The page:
When is stoner not stoner? And other pointless questions. Everything gets answered at Scruffy’s tonight.
Coventry’s genre hopping Resurrection Men released an album (self-deprecatingly entitled “Resurrection Men Must Die”) late last year. So superb and different was this thing that MVM gave up trying to explain it. The best we could do was some half baked “Faith No More gone stoner” analogy. Much better, we thought, to listen the cd than describe it.
Happily live onstage they are no different. Thick riffs mix with some other stuff that you just don’t see coming. “She’s The Device” is one such moment, coming in not unlike a testosterone fuelled Therapy? And after that it’s a full on late 1960s freak out. Maybe it’s the different backgrounds the five have, who knows? Because while RM have the look of a band who all like different things, they have the sound of one who chucks everything into the pot and comes out with a Michelin Star menu.
Even a stand in guitarist can’t diminish the barmy brilliance of “Make It Home,” which still sounds like Faith No More at their most out there and “This Guy Played Milan” is just riffs aplenty fun. They end their set drench in a wall of noise and the thought is confirmed. Resurrection Men are a gem. Quirky, yes, but a gem all the same.
“We are gonna need loads of smoke,” smiles Morass Of Molasses main man Bones from behind facial hair that would make Billy Gibbons jealous as he stands ready to hit the first notes, “just cuz….”
They are already onto a winner. You see there are many ways to win MVM’s affections quickly. Beards are good and Status Quo T-shirts are another. Reading’s Morass Of Molasses meet both these requirements in the shape of Bones and guitarist Phil, but the trio also tick a rather more important . Being absolutely fantastic. A quick listen to their upcoming four tracker “So Flows Our Fate” tells you that.
It is one of that quartet, “Fear To Tread” kicks – or accurately pounds – us off, a magnificent track, it is swampy doom right to its core, but it’s so much more fun than that.
MoM you see, are a band that revels in the unexpected. So there’s quiet bits, monumentally heavy bits and grooves you can swagger to are never far away.
“Bear River” a song American Indians being slaughtered (“we deal in cheery stuff” explains Bones), builds ominously to something approaching fuzzed up perfection, as drummer Chris grins from behind the kit like a man who lives for this stuff.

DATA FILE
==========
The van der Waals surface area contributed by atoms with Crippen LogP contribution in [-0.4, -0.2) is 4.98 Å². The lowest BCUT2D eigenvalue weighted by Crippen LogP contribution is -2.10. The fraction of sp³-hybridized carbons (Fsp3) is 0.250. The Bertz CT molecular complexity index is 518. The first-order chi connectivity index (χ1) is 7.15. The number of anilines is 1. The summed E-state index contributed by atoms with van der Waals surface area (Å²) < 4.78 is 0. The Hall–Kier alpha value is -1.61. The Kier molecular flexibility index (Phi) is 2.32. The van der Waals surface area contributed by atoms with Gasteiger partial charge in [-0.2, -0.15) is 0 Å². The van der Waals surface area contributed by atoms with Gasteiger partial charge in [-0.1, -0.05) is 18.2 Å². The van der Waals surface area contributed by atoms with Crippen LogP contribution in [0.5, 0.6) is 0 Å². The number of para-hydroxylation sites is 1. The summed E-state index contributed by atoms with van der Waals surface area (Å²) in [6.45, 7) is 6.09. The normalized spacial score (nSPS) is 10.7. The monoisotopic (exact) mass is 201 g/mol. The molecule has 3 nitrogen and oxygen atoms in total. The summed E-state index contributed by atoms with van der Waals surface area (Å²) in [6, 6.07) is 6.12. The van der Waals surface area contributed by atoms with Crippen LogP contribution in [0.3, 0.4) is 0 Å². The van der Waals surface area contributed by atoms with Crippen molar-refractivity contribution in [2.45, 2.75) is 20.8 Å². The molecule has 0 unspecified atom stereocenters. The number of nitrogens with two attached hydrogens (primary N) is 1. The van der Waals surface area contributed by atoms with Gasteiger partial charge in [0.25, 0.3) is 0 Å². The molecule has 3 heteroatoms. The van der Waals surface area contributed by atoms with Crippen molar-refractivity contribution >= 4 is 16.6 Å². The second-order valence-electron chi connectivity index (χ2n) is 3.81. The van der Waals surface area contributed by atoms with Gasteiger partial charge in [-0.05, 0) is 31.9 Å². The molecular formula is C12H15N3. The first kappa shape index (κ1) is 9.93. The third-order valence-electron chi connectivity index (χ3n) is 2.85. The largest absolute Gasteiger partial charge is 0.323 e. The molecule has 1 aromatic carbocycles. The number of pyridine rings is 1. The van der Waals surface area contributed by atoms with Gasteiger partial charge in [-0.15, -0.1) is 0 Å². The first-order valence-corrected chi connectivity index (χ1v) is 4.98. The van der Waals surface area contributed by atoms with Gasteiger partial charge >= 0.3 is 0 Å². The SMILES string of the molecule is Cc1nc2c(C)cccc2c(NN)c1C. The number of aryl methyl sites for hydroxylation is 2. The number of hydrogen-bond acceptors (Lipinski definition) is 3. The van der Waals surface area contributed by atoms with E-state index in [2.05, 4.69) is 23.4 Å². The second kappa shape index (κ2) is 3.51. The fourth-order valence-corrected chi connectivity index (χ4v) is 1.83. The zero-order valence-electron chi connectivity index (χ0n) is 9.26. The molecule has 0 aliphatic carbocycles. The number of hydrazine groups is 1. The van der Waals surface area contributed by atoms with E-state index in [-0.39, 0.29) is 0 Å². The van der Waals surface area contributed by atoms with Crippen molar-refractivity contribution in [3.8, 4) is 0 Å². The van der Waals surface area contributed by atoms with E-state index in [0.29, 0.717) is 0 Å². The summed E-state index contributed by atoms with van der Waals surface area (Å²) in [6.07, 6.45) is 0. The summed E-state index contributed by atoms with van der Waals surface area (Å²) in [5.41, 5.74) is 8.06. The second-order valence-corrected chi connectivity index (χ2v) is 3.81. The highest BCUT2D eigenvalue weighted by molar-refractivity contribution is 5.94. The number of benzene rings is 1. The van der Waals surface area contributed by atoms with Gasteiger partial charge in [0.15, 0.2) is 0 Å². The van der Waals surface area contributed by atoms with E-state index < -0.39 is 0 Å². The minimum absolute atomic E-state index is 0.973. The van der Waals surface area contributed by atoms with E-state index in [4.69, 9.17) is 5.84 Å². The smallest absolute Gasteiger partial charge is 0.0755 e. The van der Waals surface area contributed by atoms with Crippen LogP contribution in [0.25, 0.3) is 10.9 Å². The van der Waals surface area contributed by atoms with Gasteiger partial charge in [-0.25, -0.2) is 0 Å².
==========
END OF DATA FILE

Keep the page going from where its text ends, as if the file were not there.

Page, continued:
They stick to the anything can happen motif of their music in the patter too, so it shouldn’t come as any surprise that the wonderfully engaging singer/bassist asks a member of the audience if he likes to be asphyxiated during sex at one point- it’s that kind of evening.
“Maenads” – not on the EP which rather shows just how many brilliant tracks these boys are carrying around – crushes like Sabbath at their most oppressive before the end section thunders in. It is about naked witches, apparently and is like bliss and an aneurysm, which is good to know.
There’s not time for any thoughts about where the broomstick would go before “Rotten Teeth” – the lead track on “…Fate,” which sees the band live up to their name. It is sickly, thick and very, very sweet. It is also trippy and hypnotic, which is why Molasses are so damn good.
The twisting, turning and gloriously undulating”Ashtabula” is, like on the record, the best of all, turning into a huge jam before the end.
A 50 odd minutes that is genuinely thrilling is ended with “Serpentine” which is definitely not about cock we are told, but is about greed. It doesn’t really matter what it’s subject matter is, as with all MoM songs, it’s all to do with tone, authenticity and feeling.
The crowd may have been not been large, the fact that they were late additions as headliners and relatively new may account for that, but Morass Of Molasses are a band of clear ambition. They also don’t seem to understand what the words “boundaries” and “expectations” mean. They don’t work in the former and enjoy confounding the latter. Make no mistake about it, this is one of the most promising bands in the UK right now.